How to Melt Snow and Ice Without Rock Salt
20 Nov 19
20 Nov 19
If snow and ice are in the forecast, you’re probably already thinking about having to clear it from your driveway and sidewalk. Traditionally, this might be done with a trusty shovel and a bag of rock salt. While this method is effective, it has drawbacks. After years of research on the use of rock salt to melt roadways, it has been established that sodium chloride presents a sizeable danger to the environment.
It is statistically proven that the use of rock salt to melt snow/ice on roadways does reduce the likelihood of car accidents. However, it has also shown to be a pollutant. When snow/ice melt, runoff occurs. The saltwater that is absorbed into the ground, in addition to flowing into nearby lakes, rivers, and streams, contaminates freshwater quality and supply. Salt also presents a danger to both wildlife and plant-life. Increased salt levels within the environment can affect breeding in various animals, food supply, in addition to being toxic for consumption. Soil is also drained of nutrients from excess salt infiltration — this can result in the killing of trees and plants, in conjunction with making it harder to plant and grow in the coming spring seasons. Finally, the use of rock salt is corrosive — applying the mineral to your pavement can cause damage to your walkways.
While community public works departments continue to use rock salt to treat road surfaces, other solutions are being experimented with. However, even as no new large scale treatment method has been decided on, private homeowners are able to avoid the use of rock salt with serval alternatives for small scale use. Here is a list of possible options to use this winter to melt snow and ice from your property without the need for harmful rock salt.
Rock salt works by lowering the freezing point of water, therefore, snow and ice will melt below the threshold of 32 degrees Fahrenheit. However, several of these alternative options work in the same fashion, but without the environmental drawbacks.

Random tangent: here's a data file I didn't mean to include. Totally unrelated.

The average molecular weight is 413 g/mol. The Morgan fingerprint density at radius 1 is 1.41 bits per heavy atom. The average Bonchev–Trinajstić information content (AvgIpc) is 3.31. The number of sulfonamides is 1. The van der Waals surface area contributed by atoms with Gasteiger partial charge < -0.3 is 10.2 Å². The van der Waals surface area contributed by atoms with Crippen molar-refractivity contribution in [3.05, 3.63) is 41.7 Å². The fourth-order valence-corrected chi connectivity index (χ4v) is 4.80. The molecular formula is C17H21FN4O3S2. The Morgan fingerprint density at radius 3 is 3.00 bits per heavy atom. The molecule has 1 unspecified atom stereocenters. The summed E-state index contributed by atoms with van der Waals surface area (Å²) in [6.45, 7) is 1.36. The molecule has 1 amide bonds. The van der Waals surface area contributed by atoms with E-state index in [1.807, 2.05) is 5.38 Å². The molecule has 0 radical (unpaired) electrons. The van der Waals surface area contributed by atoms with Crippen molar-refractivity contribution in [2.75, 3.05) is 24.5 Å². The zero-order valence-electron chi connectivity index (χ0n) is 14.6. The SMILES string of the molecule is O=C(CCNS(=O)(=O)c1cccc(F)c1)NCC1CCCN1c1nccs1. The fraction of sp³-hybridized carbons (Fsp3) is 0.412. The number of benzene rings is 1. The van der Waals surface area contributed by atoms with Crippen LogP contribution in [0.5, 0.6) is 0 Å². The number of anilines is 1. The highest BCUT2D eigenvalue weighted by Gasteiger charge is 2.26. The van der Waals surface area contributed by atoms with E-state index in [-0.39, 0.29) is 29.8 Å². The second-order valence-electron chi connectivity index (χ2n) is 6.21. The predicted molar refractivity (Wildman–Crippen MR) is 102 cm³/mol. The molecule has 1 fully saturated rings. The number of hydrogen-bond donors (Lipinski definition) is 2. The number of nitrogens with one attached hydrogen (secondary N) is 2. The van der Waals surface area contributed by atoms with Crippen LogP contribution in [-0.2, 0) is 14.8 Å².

Wood Ash – Leftover wood ash from your fireplace makes for a cheap and easy solution. With potassium salts, wood ash helps melt snow/ice and provide traction for footing.
Coffee Grounds – Those used coffee grounds are also a useful option. The nitrogen in the coffee grounds helps lower the freezing point. The dark color also will attract sun rays to help speed up melting.
Sugar Beet Juice – This is one of the alternative options to rock salt that several communities are testing out. Spreading sugar beet juice before a snow/ice storm will limit the ability of accumulation.
Rubbing Alcohol – Combine 2 quarts of warm water, 6 drops of dish soap, and 2 ounces of rubbing alcohol — spread on pavement areas. This solution is also useful for defrosting car windows.
Vinegar – Mixing 50 percent warm water and 50 percent vinegar will also help melt snow and ice. Shoveling soon after the application of the mixture will help speed up the process.
In the winter months, having a trained team do your snow removal for you eliminates the risk and worry for the safety of your friends, family, and/or customers. Our experts will keep a watch on your property and snowfall totals to automatically show up and perform the removal without you having to call us every time for assistance.
To inquire about our snow removal process, pricing, or general questions about our services — contact us here or at: (573)-268-3947
Lawn grubs are known by many names: Japanese beetles, June beetles, chafers, and more. These white C-shaped larvae live under the soil, eating organic matter and grassroots….
Check out our feature on Porch.com! Tips and tricks for landscaping around a house. 1. Decide how much space you want to landscape vs how much…